Fundraising can be a daunting task for GPs, but LPs have some tips to make the process easier.
A pitchbook should NOT be longer than 15 pages, says John Crocker, an Auximos Group managing director. “People show up with War and Peace and expect you to go page by page,” says Crocker, who spoke Thursday at the PartnerConnect panel, “Roadshow Workshop: Dos and Don’ts Advice from Top LPs.” Daniel Feder, Covariance Capital Management’s senior investment manager, private equity & venture capital, says pitchbooks that are too long, some as lengthy as 60 pages, make him “want to get out of this meeting.”
GPs can just provide handouts, Feder says. Firms shouldn’t just stick to the pitchbook during meetings, he says. “Try to get off the pitchbook,” Feder says. “I love that.”
Ben Black, Akkadian Ventures’ founder and chief investment officer, told peHUB on the sidelines of the conference that he’s done “hundreds” of investor meetings. Black says he keeps his pitchbook to 15 slides and that’s it. “People don’t invest because of the pitchbook,” he says. “They’ll give you a meeting but then it’s all about the person.”
How often should you be talking to your LPs after you get funding? At least once a year, Crocker says. Brian Gallagher, a partner at Twin Bridge Capital Partners, estimates that only 20% of the firm’s portfolio comes and “tells us what’s going on.”
Some GPs actually don’t come to LP meetings with returns — for deals or funds– listed in their pitchbook, says Martin Day, a Caledon Capital partner. Day, who spoke on the panel, “Funds – Demystifying Manager Diligence,” says this sometimes happens but not very often. Last week, Day was in a meeting with a GP and firm executives spoke all about themselves and how impressive they were.The GP’s lack of disclosure was apparently due to a spate of recent deals (the last two years) that were high-profile losers. Before that, returns for the firm were good, Day says.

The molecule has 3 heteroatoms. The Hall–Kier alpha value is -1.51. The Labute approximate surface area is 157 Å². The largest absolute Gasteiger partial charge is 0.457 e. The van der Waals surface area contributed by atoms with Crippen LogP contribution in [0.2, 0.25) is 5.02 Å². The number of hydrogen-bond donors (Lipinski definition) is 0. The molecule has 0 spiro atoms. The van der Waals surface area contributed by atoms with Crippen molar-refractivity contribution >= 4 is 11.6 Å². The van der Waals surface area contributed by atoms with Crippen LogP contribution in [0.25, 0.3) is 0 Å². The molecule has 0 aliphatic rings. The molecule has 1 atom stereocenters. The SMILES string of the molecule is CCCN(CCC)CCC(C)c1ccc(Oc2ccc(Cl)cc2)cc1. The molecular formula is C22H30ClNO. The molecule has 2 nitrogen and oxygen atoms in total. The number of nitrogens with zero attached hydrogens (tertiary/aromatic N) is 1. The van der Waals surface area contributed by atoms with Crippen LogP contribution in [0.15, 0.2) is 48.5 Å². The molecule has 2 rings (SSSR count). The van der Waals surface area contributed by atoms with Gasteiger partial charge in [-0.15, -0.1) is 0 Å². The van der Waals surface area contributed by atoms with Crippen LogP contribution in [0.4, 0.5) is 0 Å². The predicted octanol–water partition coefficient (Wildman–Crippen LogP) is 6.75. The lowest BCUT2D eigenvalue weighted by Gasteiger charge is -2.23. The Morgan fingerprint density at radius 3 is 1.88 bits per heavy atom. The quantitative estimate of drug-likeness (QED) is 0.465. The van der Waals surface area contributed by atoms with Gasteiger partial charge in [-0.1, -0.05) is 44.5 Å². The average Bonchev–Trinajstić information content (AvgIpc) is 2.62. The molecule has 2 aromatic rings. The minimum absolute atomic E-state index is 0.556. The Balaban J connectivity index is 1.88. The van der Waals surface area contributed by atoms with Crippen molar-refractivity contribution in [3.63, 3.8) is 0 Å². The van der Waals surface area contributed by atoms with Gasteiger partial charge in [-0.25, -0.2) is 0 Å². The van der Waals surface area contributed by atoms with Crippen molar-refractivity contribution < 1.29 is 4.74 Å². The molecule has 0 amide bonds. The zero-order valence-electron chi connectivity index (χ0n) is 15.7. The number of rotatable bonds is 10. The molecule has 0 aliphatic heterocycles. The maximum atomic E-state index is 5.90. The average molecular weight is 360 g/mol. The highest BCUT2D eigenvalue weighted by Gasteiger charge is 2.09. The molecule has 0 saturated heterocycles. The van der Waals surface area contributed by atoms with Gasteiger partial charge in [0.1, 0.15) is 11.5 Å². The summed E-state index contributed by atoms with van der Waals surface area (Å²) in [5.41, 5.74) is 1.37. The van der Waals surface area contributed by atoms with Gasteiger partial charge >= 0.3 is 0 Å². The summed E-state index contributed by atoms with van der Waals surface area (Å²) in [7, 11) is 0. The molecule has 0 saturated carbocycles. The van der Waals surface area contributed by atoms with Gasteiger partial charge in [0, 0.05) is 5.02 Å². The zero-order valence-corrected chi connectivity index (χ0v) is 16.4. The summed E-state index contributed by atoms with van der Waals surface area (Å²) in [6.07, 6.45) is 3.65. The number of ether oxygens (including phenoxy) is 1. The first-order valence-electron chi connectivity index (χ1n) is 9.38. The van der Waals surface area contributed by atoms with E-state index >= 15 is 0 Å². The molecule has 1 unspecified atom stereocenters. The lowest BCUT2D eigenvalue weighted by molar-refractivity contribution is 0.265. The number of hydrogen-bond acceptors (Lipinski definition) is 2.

GPs should always list returns for their deals and funds, the execs say. In fact, pitchbooks should have a “track record page” that follows industry standards, says Crocker. “If not, it will cause too much confusion and raise integrity questions,” he says.
The LPs had several other tips to make fundraising easier, including not taking calls during a meeting, not disagreeing with your partner during the pitch and not leaving the LP’s business card behind when you leave.
Here’s a list of top 10 Dos/Don’ts for GPs when meeting with potential investors:
- Don’t stretch a meeting to longer than 90 minutes. The sale is not made in the first meeting.
- Don’t use superlatives in self-descriptions.
- Do ask about the LP’s investment program and approach. And appear interested in it.
- Do be clear about what you won’t invest in and why. It’s okay to have skepticism/self-regulation about areas outside your expertise.
- Do be as transparent as possible about your successes and non-successes (a/k/a failures). Take appropriate credit for both sides of the equation.
- Don’t just address the older members of your audience.
- Don’t direct the first female in the room to “get you a cup of coffee with milk and sugar.”
- Don’t be late.
- Do exhibit a sincere passion for what you do. Make it seem like you’d still come into work every day, even if you didn’t have carry.
- Do make sure that no one on your team falls asleep or appears bored during the presentation.
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